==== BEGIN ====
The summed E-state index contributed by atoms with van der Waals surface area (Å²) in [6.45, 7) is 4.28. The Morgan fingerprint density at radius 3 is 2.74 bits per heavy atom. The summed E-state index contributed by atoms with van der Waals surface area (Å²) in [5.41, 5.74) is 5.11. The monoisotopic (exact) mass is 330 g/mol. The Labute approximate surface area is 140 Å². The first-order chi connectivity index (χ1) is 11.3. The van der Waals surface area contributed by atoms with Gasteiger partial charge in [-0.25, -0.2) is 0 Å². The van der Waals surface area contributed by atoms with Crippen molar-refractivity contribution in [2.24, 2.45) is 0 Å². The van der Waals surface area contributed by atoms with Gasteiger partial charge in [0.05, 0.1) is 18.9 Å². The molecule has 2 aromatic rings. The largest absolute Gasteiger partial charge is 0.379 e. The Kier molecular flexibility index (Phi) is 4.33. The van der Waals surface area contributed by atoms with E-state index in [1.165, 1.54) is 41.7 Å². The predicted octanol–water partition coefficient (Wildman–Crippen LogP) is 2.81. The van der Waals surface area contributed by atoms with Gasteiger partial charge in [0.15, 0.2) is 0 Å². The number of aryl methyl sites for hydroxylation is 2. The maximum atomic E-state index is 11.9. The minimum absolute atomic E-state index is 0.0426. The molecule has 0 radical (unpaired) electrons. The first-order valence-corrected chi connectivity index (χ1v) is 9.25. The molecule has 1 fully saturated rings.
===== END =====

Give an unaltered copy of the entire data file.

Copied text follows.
The summed E-state index contributed by atoms with van der Waals surface area (Å²) in [6.45, 7) is 4.28. The Morgan fingerprint density at radius 3 is 2.74 bits per heavy atom. The summed E-state index contributed by atoms with van der Waals surface area (Å²) in [5.41, 5.74) is 5.11. The monoisotopic (exact) mass is 330 g/mol. The Labute approximate surface area is 140 Å². The first-order chi connectivity index (χ1) is 11.3. The van der Waals surface area contributed by atoms with Gasteiger partial charge in [-0.25, -0.2) is 0 Å². The van der Waals surface area contributed by atoms with Crippen molar-refractivity contribution in [2.24, 2.45) is 0 Å². The van der Waals surface area contributed by atoms with Gasteiger partial charge in [0.05, 0.1) is 18.9 Å². The molecule has 2 aromatic rings. The largest absolute Gasteiger partial charge is 0.379 e. The Kier molecular flexibility index (Phi) is 4.33. The van der Waals surface area contributed by atoms with E-state index in [1.165, 1.54) is 41.7 Å². The predicted octanol–water partition coefficient (Wildman–Crippen LogP) is 2.81. The van der Waals surface area contributed by atoms with Gasteiger partial charge in [0.15, 0.2) is 0 Å². The number of aryl methyl sites for hydroxylation is 2. The maximum atomic E-state index is 11.9. The minimum absolute atomic E-state index is 0.0426. The molecule has 0 radical (unpaired) electrons. The first-order valence-corrected chi connectivity index (χ1v) is 9.25. The molecule has 1 fully saturated rings.